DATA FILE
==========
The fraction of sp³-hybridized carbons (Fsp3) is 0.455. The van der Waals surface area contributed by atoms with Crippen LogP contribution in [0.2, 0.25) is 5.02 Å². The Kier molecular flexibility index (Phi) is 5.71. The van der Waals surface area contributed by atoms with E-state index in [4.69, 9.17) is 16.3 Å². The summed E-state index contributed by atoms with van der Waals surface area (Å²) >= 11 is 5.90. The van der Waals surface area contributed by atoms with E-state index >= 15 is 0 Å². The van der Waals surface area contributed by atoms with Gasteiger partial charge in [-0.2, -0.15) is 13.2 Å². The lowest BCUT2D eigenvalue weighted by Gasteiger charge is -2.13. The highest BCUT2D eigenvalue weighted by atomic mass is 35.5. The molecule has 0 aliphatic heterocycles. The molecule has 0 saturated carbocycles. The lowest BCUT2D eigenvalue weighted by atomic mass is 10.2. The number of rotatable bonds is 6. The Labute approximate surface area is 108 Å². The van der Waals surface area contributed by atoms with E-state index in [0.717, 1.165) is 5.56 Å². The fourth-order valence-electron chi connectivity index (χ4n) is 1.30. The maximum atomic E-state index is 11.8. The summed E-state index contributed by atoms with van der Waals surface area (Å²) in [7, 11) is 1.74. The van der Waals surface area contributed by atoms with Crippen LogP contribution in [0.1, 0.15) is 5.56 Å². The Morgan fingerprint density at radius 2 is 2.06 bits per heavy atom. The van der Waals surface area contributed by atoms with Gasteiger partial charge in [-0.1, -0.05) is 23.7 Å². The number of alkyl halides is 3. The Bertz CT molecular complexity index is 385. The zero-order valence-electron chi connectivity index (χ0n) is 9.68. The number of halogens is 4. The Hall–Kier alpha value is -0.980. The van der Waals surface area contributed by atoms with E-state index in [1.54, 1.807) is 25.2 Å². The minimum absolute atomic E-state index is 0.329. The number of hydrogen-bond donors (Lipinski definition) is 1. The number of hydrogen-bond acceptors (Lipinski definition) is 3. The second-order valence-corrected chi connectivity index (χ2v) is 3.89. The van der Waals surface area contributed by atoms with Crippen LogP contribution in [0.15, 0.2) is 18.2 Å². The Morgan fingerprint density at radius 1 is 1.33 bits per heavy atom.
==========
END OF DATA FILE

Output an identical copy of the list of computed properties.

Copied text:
The fraction of sp³-hybridized carbons (Fsp3) is 0.455. The van der Waals surface area contributed by atoms with Crippen LogP contribution in [0.2, 0.25) is 5.02 Å². The Kier molecular flexibility index (Phi) is 5.71. The van der Waals surface area contributed by atoms with E-state index in [4.69, 9.17) is 16.3 Å². The summed E-state index contributed by atoms with van der Waals surface area (Å²) >= 11 is 5.90. The van der Waals surface area contributed by atoms with E-state index >= 15 is 0 Å². The van der Waals surface area contributed by atoms with Gasteiger partial charge in [-0.2, -0.15) is 13.2 Å². The lowest BCUT2D eigenvalue weighted by Gasteiger charge is -2.13. The highest BCUT2D eigenvalue weighted by atomic mass is 35.5. The molecule has 0 aliphatic heterocycles. The molecule has 0 saturated carbocycles. The lowest BCUT2D eigenvalue weighted by atomic mass is 10.2. The number of rotatable bonds is 6. The Labute approximate surface area is 108 Å². The van der Waals surface area contributed by atoms with E-state index in [0.717, 1.165) is 5.56 Å². The fourth-order valence-electron chi connectivity index (χ4n) is 1.30. The maximum atomic E-state index is 11.8. The summed E-state index contributed by atoms with van der Waals surface area (Å²) in [7, 11) is 1.74. The van der Waals surface area contributed by atoms with Crippen LogP contribution in [0.1, 0.15) is 5.56 Å². The Morgan fingerprint density at radius 2 is 2.06 bits per heavy atom. The van der Waals surface area contributed by atoms with Gasteiger partial charge in [-0.1, -0.05) is 23.7 Å². The number of alkyl halides is 3. The Bertz CT molecular complexity index is 385. The zero-order valence-electron chi connectivity index (χ0n) is 9.68. The number of halogens is 4. The Hall–Kier alpha value is -0.980. The van der Waals surface area contributed by atoms with E-state index in [1.54, 1.807) is 25.2 Å². The minimum absolute atomic E-state index is 0.329. The number of hydrogen-bond donors (Lipinski definition) is 1. The number of hydrogen-bond acceptors (Lipinski definition) is 3. The second-order valence-corrected chi connectivity index (χ2v) is 3.89. The van der Waals surface area contributed by atoms with Crippen LogP contribution in [0.15, 0.2) is 18.2 Å². The Morgan fingerprint density at radius 1 is 1.33 bits per heavy atom.